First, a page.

Levy, Daniel C. (2003) "Profits and Practicality: How South Africa Epitomizes the Global Surge in Commercial Private Higher Education." PROPHE Working Paper No.2. Revised and published as: Levy, D.C. (2003) Commercial Higher Education: South Africa as a Stark Example. IN: Kruss, G. and Kraak, A. (Eds.) A Contested Good? Understanding Private Higher Education in South Africa. Boston: Center for International Higher Education-Boston College and Program for Research on Private Higher Education-University at Albany. pp 33-42.
South Africa’s private higher education largely illustrates the worldwide surge in commercial private higher education. Beyond typicality, however, important features in the South African case epitomize the worldwide growth or otherwise appear in stark form.
At the core of the starkness is the for-profit nature of South African private higher education. For-profit logic plays out in nearly all matters key to the country’s private higher education, including missions, actors’ roles within and beyond the higher education institutions, ties to the job market, and relationships with public entities. In contrast, private higher education outside South Africa is usually nonprofit; more aptly stated, however, it is nonprofit in name and legal status but often for-profit in much form and behavior.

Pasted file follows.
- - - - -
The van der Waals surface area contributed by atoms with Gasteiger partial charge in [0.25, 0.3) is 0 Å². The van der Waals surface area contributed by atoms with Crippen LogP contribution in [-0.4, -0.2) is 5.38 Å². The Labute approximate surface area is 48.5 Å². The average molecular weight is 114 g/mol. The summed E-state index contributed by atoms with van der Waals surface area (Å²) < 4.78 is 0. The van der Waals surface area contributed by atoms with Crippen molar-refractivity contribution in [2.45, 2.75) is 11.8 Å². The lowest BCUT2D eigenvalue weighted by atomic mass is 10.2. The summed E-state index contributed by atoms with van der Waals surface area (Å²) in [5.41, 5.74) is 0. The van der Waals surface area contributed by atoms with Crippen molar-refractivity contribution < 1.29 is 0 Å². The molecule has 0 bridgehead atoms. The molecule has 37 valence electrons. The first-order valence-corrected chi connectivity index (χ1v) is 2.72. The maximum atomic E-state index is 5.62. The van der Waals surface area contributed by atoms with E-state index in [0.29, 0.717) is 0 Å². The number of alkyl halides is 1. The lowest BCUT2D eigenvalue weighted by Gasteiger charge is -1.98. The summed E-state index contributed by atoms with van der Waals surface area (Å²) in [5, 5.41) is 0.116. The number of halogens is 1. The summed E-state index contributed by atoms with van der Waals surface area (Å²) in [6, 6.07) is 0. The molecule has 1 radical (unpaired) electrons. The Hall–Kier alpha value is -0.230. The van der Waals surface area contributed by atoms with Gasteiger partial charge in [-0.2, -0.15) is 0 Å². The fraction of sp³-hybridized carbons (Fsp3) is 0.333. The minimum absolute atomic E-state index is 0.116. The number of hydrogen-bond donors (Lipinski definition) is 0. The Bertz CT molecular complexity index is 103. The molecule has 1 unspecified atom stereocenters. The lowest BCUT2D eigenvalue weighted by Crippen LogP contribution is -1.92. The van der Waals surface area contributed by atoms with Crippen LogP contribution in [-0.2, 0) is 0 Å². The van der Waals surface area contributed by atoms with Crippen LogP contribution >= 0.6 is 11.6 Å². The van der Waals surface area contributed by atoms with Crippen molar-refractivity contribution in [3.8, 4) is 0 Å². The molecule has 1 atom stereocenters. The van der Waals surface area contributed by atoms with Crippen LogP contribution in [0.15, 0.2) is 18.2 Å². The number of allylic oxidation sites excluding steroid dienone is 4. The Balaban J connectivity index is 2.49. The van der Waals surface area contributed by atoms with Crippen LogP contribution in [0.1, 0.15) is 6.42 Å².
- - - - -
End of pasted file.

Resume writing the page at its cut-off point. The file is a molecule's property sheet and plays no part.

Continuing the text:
For its profits and practicality thrust, South Africa presents an intriguing case through which to explore the nature of the world’s expanding commercial private higher education. Tendencies in South Africa lead to or support significant hypotheses about this form of education, particularly in its for-profit manifestation. In turn, such hypotheses, along with data on other countries (especially the United States), help guide empirical exploration of the South African case.